NSF funds ‘Wearable Doctor’

A decade-long development effort to pair a wrist-worn wearable with a chest patch and a handheld breath analysis unit is coming to fruition. The effort involved as many as 40 researchers and will monitor a patient’s health and the environment simultaneously.

The wearable Health and Environmental Tracker (HET) aims to anticipate, for instance, an oncoming asthma attack and recommend immediate action to thwart the event. Researchers hope that, eventually, most any chronic malady can be similarly addressed by such sensor studded wearables powered by energy harvested from the patients own body. To address this issue, the National Science Foundation (NSF) is funding the Advanced Self-Powered Systems of Integrated Sensors and Technologies (Assist) project with up to $40 million.

Yole Medtech wrist worn

The prototype three-piece sensor pods connect together to wrap around the wrist of the patient to monitor movement, heart rate, respiratory rate, the amount of oxygen in the blood, skin impedance and wheezing in the lungs.
(Source: NCSU)

“This study for the NSF’s Assist is going to be powered by the patient’s own body, to monitor their health as well as the environment,” principal investigator professor Alper Bozkurt told EE Times. Bozkurt, however, credits his doctoral candidate James Dieffenderfer at the North Carolina State University (NCSU, Raleigh) for most of the work done to realize the HET.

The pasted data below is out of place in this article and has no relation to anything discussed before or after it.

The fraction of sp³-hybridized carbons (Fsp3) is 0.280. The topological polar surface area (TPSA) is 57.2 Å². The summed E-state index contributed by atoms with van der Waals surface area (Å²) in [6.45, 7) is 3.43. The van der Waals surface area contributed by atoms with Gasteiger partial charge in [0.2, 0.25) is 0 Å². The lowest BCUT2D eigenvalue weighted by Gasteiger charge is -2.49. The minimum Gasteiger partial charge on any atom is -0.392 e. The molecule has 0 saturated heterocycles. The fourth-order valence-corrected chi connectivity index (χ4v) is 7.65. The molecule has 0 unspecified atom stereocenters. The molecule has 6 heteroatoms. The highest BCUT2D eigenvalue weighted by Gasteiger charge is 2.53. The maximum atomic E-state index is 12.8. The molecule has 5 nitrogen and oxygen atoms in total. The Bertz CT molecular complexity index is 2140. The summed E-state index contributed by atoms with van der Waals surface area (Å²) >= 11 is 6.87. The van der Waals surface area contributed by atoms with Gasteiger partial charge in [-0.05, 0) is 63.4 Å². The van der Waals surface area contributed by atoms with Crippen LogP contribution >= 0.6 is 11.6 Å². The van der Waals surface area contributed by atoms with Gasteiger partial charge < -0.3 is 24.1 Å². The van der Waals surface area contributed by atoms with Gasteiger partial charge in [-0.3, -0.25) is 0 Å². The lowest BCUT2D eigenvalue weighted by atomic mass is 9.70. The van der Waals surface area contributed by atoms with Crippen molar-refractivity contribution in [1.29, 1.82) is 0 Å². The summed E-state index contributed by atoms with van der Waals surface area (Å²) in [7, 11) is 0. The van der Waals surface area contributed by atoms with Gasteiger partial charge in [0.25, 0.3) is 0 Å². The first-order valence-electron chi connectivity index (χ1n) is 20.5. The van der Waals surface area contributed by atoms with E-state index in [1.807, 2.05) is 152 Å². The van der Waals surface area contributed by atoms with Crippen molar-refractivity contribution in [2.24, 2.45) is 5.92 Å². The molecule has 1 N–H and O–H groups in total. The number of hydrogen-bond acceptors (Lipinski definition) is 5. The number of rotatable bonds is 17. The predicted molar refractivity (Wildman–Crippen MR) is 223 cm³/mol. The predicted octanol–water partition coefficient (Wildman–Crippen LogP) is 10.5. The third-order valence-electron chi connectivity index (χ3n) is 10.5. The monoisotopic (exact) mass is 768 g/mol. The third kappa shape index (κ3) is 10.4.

Yole Medtech Prototype

The first prototype of the Health and Environmental Tracker (HET) chest patch is larger and thicker than the final model due to be commercialized circa 2020. Photo credit: James Dieffenderfer 
(Source: NCSU)

The HET project, now in its fourth of 10 years, recently came out of the closet with its first functional prototype (see photos) which it plans to begin human trials with later this year, starting with asthma. The work is being done at the National Science Foundation’s Nanosystems Engineering Research Center for ASSIST at North Carolina State University

“We are targeting asthma attacks first, in cooperation with partners at the University of North Carolina (UNC, Chappel Hill),” Bozlurt said. “The Environmental Protection Agency told us the correct wellness and environmental-parameters we needed to monitor in order to anticipate asthma attacks.”